copyright 2002, 1979 Margaret L. Benner All rights reserved.
In order to understand pronoun – antecedent agreement, you must first understand pronouns.
A pronoun is a word used to stand for (or take the place of) a noun.
Below are the personal pronouns. They are called “personal” because they usually refer to persons (except for it, which refers to things).
Look at this sentence.
There are two nouns in this sentence: John and man.
Either of these nouns can be replaced by a pronoun. If we replace John (the subject of the sentence) with a pronoun, we choose he, a subject pronoun.
If we replace man (the object in the sentence) with a pronoun, we choose him, an object pronoun.
For you to do:
Rewrite the following sentence in the space provided, first replacing the subject noun Laura with a subject pronoun; then replacing the object noun Amy with an object pronoun.
Click on the "submit" button to see if your answers are right.
Now rewrite this sentence, replacing both nouns with personal pronouns. Write your answer in the space provided and check your work. Then continue reading this page.
These sample sentences tell us some important things about pronouns:
1. A pronoun takes the place of a noun.
2. The pronoun which replaces the noun must agree with it in these ways:
a) A subject pronoun must replace a subject noun.
An object pronoun must replace an object noun.
b) A feminine pronoun must replace a feminine noun.
A masculine pronoun must replace a masculine noun.
c) A singular pronoun must replace a singular noun.
A plural pronoun must replace a plural noun.
Thus, in the sentence
We must replace the singular, masculine subject noun, John, with the singular, masculine subject pronoun, He. We can replace the singular, feminine object noun, woman, with singular, feminine object pronoun, her.
Here is another problem for you to solve.
Three words describe the properties of of the pronoun he. Select the correct ones, then click on "submit" and check your answers.
A pronoun can also refer to an earlier noun or pronoun in the sentence.
Look at this sentence.
We do not talk or write this way. Automatically, we replace the noun Lincoln’s with a pronoun. More naturally, we say
The pronoun his refers to President Lincoln.
In this sentence, the pronoun his is called the REFERENT because it “refers back.”
We call President Lincoln the ANTECEDENT because it comes before the pronoun that refers to it later. (ante = “before”)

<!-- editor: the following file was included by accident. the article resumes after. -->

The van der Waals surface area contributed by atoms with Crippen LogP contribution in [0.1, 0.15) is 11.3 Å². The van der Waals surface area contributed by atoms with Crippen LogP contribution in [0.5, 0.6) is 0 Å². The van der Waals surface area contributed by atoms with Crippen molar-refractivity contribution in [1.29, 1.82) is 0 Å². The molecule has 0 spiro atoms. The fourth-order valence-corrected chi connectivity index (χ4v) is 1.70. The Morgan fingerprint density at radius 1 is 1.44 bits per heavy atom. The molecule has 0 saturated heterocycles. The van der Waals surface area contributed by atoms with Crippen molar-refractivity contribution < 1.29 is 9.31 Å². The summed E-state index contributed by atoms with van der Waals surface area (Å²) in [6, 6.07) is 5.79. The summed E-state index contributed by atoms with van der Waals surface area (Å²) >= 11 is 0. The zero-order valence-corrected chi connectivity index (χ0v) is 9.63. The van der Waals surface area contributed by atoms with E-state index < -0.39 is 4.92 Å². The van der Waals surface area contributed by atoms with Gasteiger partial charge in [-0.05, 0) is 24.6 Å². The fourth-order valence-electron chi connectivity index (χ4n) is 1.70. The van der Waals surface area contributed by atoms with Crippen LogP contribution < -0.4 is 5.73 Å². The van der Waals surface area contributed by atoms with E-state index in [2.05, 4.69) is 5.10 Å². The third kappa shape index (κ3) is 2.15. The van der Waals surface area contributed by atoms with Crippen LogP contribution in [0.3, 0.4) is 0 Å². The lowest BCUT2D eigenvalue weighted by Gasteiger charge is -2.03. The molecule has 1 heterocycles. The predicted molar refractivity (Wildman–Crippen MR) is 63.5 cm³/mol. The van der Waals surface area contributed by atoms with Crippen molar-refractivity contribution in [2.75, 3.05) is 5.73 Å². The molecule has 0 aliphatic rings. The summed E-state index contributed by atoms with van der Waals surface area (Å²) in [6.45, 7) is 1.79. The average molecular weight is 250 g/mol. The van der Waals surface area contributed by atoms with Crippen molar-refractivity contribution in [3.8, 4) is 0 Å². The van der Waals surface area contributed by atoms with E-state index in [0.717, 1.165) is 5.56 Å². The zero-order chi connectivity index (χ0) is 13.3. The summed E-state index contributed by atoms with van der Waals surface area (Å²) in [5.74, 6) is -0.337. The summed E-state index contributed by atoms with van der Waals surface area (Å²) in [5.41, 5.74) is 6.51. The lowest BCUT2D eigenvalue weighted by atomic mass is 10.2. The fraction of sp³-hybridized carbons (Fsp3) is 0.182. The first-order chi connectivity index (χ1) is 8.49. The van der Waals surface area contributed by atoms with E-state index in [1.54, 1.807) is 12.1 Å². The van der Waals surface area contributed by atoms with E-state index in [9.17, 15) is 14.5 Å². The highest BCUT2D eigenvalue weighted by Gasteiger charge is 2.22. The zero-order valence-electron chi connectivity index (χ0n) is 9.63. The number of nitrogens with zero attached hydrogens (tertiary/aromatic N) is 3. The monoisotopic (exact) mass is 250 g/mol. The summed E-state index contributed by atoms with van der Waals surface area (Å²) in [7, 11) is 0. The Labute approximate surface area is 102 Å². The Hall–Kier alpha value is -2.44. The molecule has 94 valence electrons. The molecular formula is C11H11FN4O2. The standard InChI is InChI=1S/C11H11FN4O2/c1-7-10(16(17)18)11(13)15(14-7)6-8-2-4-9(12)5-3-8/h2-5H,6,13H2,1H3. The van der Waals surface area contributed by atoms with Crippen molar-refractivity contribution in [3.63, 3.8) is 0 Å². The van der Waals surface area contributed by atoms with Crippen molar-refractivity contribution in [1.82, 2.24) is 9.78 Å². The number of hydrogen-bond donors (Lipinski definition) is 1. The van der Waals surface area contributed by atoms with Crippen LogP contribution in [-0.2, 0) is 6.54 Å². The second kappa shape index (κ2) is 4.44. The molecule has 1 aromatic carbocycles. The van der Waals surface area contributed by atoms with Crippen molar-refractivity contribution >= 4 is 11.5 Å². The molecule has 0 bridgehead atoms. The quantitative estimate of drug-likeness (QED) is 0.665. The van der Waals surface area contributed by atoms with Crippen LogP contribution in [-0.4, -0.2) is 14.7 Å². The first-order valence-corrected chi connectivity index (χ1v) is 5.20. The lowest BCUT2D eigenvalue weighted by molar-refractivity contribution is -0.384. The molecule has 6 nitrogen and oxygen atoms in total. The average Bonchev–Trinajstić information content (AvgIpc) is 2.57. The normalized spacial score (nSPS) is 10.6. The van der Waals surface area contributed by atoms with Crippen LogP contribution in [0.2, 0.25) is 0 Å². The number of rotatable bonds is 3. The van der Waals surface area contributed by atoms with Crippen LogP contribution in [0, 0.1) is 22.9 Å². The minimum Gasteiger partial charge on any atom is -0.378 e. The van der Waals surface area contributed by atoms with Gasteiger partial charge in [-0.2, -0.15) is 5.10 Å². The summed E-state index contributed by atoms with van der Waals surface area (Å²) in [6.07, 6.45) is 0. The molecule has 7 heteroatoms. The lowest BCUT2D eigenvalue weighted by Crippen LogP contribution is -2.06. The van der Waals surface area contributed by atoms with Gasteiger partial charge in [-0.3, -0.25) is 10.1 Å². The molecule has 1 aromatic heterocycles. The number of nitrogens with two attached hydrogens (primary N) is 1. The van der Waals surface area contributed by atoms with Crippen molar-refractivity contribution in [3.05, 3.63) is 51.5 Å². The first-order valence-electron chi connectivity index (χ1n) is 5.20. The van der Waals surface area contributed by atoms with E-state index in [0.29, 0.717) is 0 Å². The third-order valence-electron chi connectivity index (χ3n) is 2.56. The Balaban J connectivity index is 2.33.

Thus, the mechanics of the sentence look like this:
Look at the examples below to see how to choose the right pronoun for two antecedents joined by and, or, or nor.
1. When two or more singular noun antecedents are joined by and, they make a PLURAL antecedent. (1 + 1 = 2)
NOTE: The plural pronoun their replaces both masculine and feminine nouns.
If both noun antecedents joined by and are plural, then the referent pronoun will also be PLURAL.
2. When two or more noun antecedents are joined by or or nor, choose a pronoun referent to agree with the antecedent CLOSEST TO THE VERB.
A. Two singular antecedents
B. Two plural antecedents
C. One singular antecedent followed by a plural antecedent
D. One plural antecedent followed by a singular antecedent
In the above examples, C and D are the most difficult because the antecedents have both a singular and a plural noun. Remember these two guidelines . . .
1. For antecedents joined by and – always choose a plural referent pronoun.
2. For antecedents joined by or or nor – choose a referent pronoun to agree with the antecedent closest to the verb.
click on the link below to do Exercise 1.
Now click on the link below to do Exercise 1.
Link to Exercise 1
Some nouns which name groups can be either singular or plural, depending upon their meaning in individual sentences.
Some examples of group nouns are:
Because they can describe either the group as a SINGLE ENTITY (only one – singular) or the INDIVIDUALS in the group (more than one – plural), these nouns pose special problems as antecedents.